See, I'm actually kind of a weirdo, because, when it comes to writing, I am actually a little bit of the opposite from most. I often don't enjoy the initial outporing of the story as much as I enjoy the satisfaction I recieve from going back and rewriting and polishing and tinkering. Rewriting really is the soul of good writing - that has been said many times and it is the epitome of truth. You are very correct that often one is either an (more effective) editor OR wirter, but often not BOTH.

 

I have said many times I thought TGS was excellent. It flowed It was tight. It read ... maturely. I hated a few words Mat used and the faux pa with Tam/Sulin but overall I thought TGS was OUTSTANDING...and, with TOM, I was....SHOCKED, to be very honest. Disjointed, immature, fan-ficish...it was just so odd. I have a feeling that AMOL will be very good. Whether that will be because Harriet is ''taking over'' or because Brandon is ''getting back on form'' to how he was in TGS...who knows? And, considering it is the final volume, it probably is academic at this point. With only one book left, the means to the end are not that important. As long as that end is all it should be.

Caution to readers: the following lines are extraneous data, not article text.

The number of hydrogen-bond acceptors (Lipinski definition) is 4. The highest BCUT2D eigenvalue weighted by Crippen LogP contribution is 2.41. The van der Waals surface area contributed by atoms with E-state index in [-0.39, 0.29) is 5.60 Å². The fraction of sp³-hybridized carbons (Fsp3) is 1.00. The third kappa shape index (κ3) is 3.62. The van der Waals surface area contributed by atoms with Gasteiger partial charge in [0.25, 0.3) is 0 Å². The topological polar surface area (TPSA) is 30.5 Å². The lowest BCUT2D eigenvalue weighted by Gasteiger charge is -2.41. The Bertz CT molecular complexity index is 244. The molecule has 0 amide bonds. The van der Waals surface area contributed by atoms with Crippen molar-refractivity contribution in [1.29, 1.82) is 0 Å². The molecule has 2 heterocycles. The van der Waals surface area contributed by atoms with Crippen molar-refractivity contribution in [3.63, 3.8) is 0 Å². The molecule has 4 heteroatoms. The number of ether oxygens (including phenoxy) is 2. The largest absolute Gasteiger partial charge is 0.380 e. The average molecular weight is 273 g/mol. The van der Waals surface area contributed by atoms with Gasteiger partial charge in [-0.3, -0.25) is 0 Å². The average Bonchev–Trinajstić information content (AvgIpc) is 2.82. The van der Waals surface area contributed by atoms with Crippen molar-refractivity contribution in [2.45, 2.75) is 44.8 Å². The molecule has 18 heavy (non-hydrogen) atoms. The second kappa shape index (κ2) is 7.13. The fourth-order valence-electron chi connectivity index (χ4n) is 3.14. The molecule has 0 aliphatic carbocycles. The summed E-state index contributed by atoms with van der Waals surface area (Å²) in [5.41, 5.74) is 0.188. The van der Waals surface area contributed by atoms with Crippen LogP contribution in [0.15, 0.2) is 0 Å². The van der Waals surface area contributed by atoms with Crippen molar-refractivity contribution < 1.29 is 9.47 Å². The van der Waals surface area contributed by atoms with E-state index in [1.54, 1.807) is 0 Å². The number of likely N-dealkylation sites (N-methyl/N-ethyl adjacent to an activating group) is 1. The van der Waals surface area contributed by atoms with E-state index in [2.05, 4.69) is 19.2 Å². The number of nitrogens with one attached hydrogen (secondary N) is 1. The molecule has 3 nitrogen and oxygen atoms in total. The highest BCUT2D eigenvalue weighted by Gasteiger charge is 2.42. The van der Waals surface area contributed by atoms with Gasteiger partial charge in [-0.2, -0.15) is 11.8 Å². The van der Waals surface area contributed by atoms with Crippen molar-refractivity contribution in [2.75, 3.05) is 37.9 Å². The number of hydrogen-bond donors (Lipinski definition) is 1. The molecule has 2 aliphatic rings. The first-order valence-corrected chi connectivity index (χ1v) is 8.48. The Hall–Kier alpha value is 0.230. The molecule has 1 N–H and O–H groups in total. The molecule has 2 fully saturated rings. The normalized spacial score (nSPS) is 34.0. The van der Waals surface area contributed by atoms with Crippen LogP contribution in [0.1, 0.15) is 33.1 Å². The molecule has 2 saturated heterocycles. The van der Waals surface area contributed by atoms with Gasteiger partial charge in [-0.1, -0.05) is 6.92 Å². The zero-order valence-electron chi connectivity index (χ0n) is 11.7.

Fish

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I don't think it is very constructive to bring up the fact that we assumed we would have the ending within a certain time frame back when it was supposed be one book and Brandon hadn't even begun writing. Nothing could be promised at that time nor can I recall that it was. I am very glad that it got split and that we got _more_ WoT. Another author might not have had the time to finish or would have shortened it and ruined it when realizing that it needed that time and length. And now that it turns out that Book 14 on top of that is significantly longer than expected I am not surprised nor do I feel that I have any reason or justification to be disappointed.